America’s new day with the election results

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election results 2012, Obama

Americans, of all backgrounds react to the election results in Times Square,Tuesday, Nov. 6, 2012, in New York. The election results showed Obama won with 303 electoral votes, while his rival Romney had 206. (AP Photo/ John Minchillo)

Yesterday, some of us were disappointed and others were elated by the election results. More importantly, we should all be proud that the greatest experiment in democracy ever known has worked once again. There will be a peaceful and orderly swearing in of President Obama on January 20, 2013. A few days before, a new Congress—the people’s representatives in Washington, D.C., will be convened and they will swear to faithfully discharge their duties. The U.S. Senate and House of Representatives will, I hope, work with the President to address the most important issues facing our nation.

There will be plenty of time for the talking heads to tell us what they think happened, or didn’t happen. History and politics professors will dissect and write lessons learned. Advertising agencies, political consultants and many others will position themselves for the next election, which is less than two years away from yesterday.

Before we enter the rat race to position with prospective voters, and go on the endless circuit of trips, breakfasts, lunches, dinners and coffees to raise money anew we should stop and think really hard about America’s future first.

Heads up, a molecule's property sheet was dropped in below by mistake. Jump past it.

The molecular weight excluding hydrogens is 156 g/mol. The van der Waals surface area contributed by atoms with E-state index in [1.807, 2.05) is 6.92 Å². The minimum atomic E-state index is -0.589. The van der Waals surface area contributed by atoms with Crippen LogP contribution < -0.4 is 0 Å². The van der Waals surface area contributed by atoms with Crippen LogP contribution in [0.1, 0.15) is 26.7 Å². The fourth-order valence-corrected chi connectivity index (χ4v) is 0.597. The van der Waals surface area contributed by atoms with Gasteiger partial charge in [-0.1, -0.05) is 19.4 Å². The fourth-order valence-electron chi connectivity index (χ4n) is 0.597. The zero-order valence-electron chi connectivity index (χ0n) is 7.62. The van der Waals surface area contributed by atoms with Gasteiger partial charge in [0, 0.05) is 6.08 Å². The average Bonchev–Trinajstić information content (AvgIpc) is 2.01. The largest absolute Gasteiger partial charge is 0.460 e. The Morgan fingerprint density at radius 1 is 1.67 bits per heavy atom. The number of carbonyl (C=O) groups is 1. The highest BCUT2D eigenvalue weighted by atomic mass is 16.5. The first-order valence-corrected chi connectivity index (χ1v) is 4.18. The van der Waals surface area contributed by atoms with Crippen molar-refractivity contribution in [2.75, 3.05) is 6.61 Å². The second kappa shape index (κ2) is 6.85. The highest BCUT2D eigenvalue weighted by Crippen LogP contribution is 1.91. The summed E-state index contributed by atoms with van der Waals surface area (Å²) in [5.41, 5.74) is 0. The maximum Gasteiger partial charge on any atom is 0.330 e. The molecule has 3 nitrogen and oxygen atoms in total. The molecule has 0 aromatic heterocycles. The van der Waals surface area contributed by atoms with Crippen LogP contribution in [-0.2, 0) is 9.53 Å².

Let’s not mince any words here—our country is broke. We are financially broke because we have to borrow money every month to pay our bills. That is the simplest definition of being financially broke. However, our spirit as a country is not broken.

The election results 2012

We have entrusted our elected officials to make tough decisions. They need to deliver results to all of us, if we hope to keep this great democratic experiment alive and thriving.

Americans, of all backgrounds and creeds and from every corner of this great nation have a responsibility to make sure our government in Washington is working to create the opportunities and conditions for jobs to thrive, our education to work and stop borrowing money to pay our bills. The solutions may not be easy, but that is what each of our elected officials signed up to do when they put their name on the ballot. To fail is a dereliction of their oath of office.

Let us all come together and hold each and every one of these elected officials to the spirit and letter of the trust we have bestowed upon them to make tough decisions.

 

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